Alone With The Enemy
Copy of Pacific Stars and Stripes article, December 30, 1950
Story provided courtesy of William F. (Bill) Welch,
crewmember on Lt. Earle Ambrose's crew.
|The story of the highly secret mission of a
little-known group of men and airplanes within the U.S. Far East Air forces
can now be told.
It is a story of dangerous unescorted, lonely, single
plane flights deep within enemy territory by crews of the 31st Strategic
Reconnaissance Squadron, located at an airbase in Japan.
During the dark days in July, when world attention was
focused on the United Nations valiant fight against numerically superior
Communist forces in the shrinking Pusan perimeter, interest was momentarily
diverted to a report originating in the far north along the Manchurian
The enemy reported American planes flying in that area.
Were they bombers ready to attack? What were they doing in that sector,
when all the fighting was going on hundreds of miles to the south?
What the ememy did not know then can be told now. The
planes, lone RB-29 Superfortresses flying high and deep into enemy
territory, were operating on reconnaissance missions as members of
the 31st Strategic Reconnaissance Squadron. (The squadron has been
redesignated the 91st SRS)
Story continues below illustrations
Starting four days after the North Korean Communists plunged across the 38th parallel, a plane from the 31st went aloft and headed west and north from an air base in Japan.
Daily thereafter, these planes went deep into enemy
territory on photographic, reconnaissance, and surveillance sorties.
Daily they reported to higher ground and air headquarters the disposition
of enemy troops and supplies, movements of enemy forces, weather conditions,
sea travel and other intelligence information which assisted United
Nations commanders to virtually forecast the enemy's every step.
Since the start of hostilities, crews of the 31st have
flown more than 250 sorties, stacking up more than 2800 combat hours.
Their missions have been among the longest of the war, with 15 and
16-hour flights not uncommon. Nearly all of them averaged 10 to 12
hours flying time.
During most of the time the RB-29 crews have been subject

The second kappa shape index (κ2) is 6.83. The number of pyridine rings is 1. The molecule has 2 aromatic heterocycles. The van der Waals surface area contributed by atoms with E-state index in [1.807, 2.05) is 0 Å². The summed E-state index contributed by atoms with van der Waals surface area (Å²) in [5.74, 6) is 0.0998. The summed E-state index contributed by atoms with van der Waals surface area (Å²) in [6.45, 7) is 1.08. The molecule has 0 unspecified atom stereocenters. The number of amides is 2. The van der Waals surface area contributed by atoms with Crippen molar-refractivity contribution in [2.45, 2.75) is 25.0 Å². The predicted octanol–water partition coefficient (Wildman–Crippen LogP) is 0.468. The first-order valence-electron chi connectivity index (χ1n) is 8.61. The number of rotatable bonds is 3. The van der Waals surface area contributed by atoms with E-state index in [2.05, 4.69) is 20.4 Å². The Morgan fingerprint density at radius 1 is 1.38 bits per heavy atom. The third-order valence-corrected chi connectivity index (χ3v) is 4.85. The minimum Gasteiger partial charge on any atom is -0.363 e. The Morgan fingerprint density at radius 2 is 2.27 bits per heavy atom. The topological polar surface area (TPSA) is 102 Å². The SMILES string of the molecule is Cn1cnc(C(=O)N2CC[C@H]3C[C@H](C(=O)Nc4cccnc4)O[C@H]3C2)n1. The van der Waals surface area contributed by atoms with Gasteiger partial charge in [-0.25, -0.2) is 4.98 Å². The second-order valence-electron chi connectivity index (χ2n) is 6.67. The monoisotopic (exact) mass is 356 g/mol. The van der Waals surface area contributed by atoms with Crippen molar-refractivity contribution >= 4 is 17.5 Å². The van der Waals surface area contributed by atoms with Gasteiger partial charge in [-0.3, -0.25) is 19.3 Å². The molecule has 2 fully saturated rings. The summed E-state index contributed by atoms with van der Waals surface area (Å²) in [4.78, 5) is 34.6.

to enemy fire and some have been attacked by enemy fighter planes.
On November 9, a tailgunner, Cpl Harry J. Lavene of St. Louis, Mo.
shot down a MIG-15 when a flight of enemy jets attacked his RB-29.
He thus became one of the first airman to score on the prized MIGs.
He was later decorated with the Distinguished Flying Cross.
After the first FEAF Bomber Command attacks on Wonsan,
low hanging clouds hindered photographic efforts for several days.
Finally a 31st Superfortress flown by Lt. Earle Ambrose of Greenville,
S.C., roared down to 1500 feet and skimmed over the city to make pictures,
drawing enemy fire from the city and nearby hills.
On Aug. 27, Lt. Earl Myers of Grand Island, Neb. and
his crew spotted 90 tanks in one area a few miles west of Hamhung.
Fighters and light bombers roared in to bring the concentration under
attack. Photographs taken the next day revealed a major part of the
tank force destroyed.
Flash reports from crews of the 31st played an important
part in helping stem the flow of troops and supplies from across the
border into Korea in September. On Sept. 16, Maj. Robert T. Ray of
Little Rock, Ark. and his crew spotted 200 vehicles moving to the
battle front. Air support was moved in quickly after the flash report
to strafe, bomb, and rocket the vehicles.
It was a lone RB-29 from the 31st, flown by Lt Robert
T. Ebey of Topeka, Kans. that took the first photographs of Sinuiju,
Korean city on the banks of the Yalu River and twin city on the Manchurian
border. A flash report from Ebey on Nov. 1 disclosed the presence
of more than 50 enemy airplanes on the field there. A few hours later,
flight after flight of F-80 and F-51s of the Fifth Air force raked
the field with rockets and .50 caliber machine gun bullets and left
the enemy air concentration broken and burning.
Still another RB-29 from the 31st, piloted by Lt. David
L. Muller of New York City, hovered low over the Communist stronghold
of Kanggye on Nov. 5, while high above, other B-29s from FEAF Bomber
Command rained thousands of fire bombs on the supply center and communications
The following day, "before and after" photos of Kanggye
were spread over the desks of intelligence and operations officers
at FEAF Bomber Command and FEAF for analysis of damage inflicted.
The same thing happened early in the war before and
after strategic strikes on the Wonsan oil refinery, the Konan munitions
and chemical complex, the Seoul bridges, important marshaling yards
and more recently in the fire bombing of 18 resupply centers in far
North Korea near the international border, and the Shinuiju bridge
complex. In all these cases the 31st Strategic Reconnaissance Squadron
crews photgraphed the targets prior to missions and after bombs were
The squadron was in the Far East theater - at Okinawa
- when the war broke out. It was in action four days later. It has
been functioning ever since, under the command of Lt. Col. Edward
D. Edwards of Altadena, Calif. and with a cloak of necessary secrecy
wrapped around it.
Reconnaissance made it possible to destroy military
targets with fire bombs, and leave untouched homes and hospitals in
the same general area. The industrial area of Konan was obliterated,
while workmen's houses nearby were left untouched.
Such precision bombing is made possible by accurate
reconnaissance furnished by the 31st - until now an anonymous air
element engaging in extremely dangerous operations high in the air
over enemy territory."